Communication Technology and Culture


How does culture impact the effectiveness of communication platforms and apps?
One our Cultural Synergies staff members shared with me a recent article in BRW that reviewed a new app called BLRT. Her interest was piqued since it is an app that has been created with one of the key design requirements being the ability to convey messages, verbally and visually, just as you would in person but without the need to be in the same time zone or location. The app captures voice and gestures and is specifically designed for communicating across different time zones and improving collaboration. As she was describing the app I began to think about how innovative we continue to be in terms of designing and creating new ways of working and communicating across cultures, and also some of the traps that it can inadvertently lead to.
While apps and telecommunication software such as BLRT, Skype, Face Time etc. are all welcome additions to our lives and useful tools for communicating with each other; arguably they still don’t necessarily help us to improve our culturally intelligence. In fact there is the possibility that sometimes they could lead us toward a false sense of our true cultural understandings and knowledge. Accessibility to these platforms is cheap, easy to use and allows us to have cross border conversations at anytime.  Here is my point – even with our constantly evolving telecommunication options, the chances of cultural misunderstandings i.e. missing subtle cues, such as the reason for a seemingly one-way conversation, body language, how our messages were really understood etc continues to persist. While there are clear benefits to working and communicating with these constantly evolving and improved forms of technology, I contend that it doesn’t necessarily translate that we are becoming more culturally aware.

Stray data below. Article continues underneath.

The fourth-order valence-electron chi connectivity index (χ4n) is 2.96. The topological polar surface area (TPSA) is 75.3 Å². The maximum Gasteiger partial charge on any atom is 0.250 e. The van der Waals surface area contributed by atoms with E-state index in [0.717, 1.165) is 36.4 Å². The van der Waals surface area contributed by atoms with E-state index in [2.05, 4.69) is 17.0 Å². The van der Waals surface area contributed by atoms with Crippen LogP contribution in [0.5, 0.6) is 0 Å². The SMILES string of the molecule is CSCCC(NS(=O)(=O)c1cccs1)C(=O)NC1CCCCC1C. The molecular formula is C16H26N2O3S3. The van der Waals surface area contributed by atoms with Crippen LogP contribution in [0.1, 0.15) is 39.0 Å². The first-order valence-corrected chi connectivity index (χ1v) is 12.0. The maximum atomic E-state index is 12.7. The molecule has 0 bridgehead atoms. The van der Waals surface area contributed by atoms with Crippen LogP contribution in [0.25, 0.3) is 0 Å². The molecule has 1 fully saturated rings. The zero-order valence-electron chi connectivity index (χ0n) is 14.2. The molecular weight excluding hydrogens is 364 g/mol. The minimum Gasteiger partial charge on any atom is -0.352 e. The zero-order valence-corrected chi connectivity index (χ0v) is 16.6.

Some useful factors to keep in mind when you are communicating via these technologies are:

  • Be conscious of the speed at which you are speaking. Voice modulation, pronunciation, accents, use of colloquial language etc. all influence how your messages are being received
  • Pay attention to the quieter participants and invite them to speak
  • Summarise what is being said regularly
  • Demonstrate your understandings by paraphrasing the important points to ensure that you have understood the message
  • Spend some time making ‘small talk’. This is invaluable for really getting to know and understand others and in building trust and improving relationships
  • Pay attention to body language, it will help you to understand what is not being said
  • Spend a moment after your conversations and reflect on the success or difficulties that you encountered and seek to understand why they may have occurred and learn from them.

As working across time zones continues to increase we need to regularly remind ourselves that culture will always be a feature that needs to be given the appropriate attention that it demands – this will never change.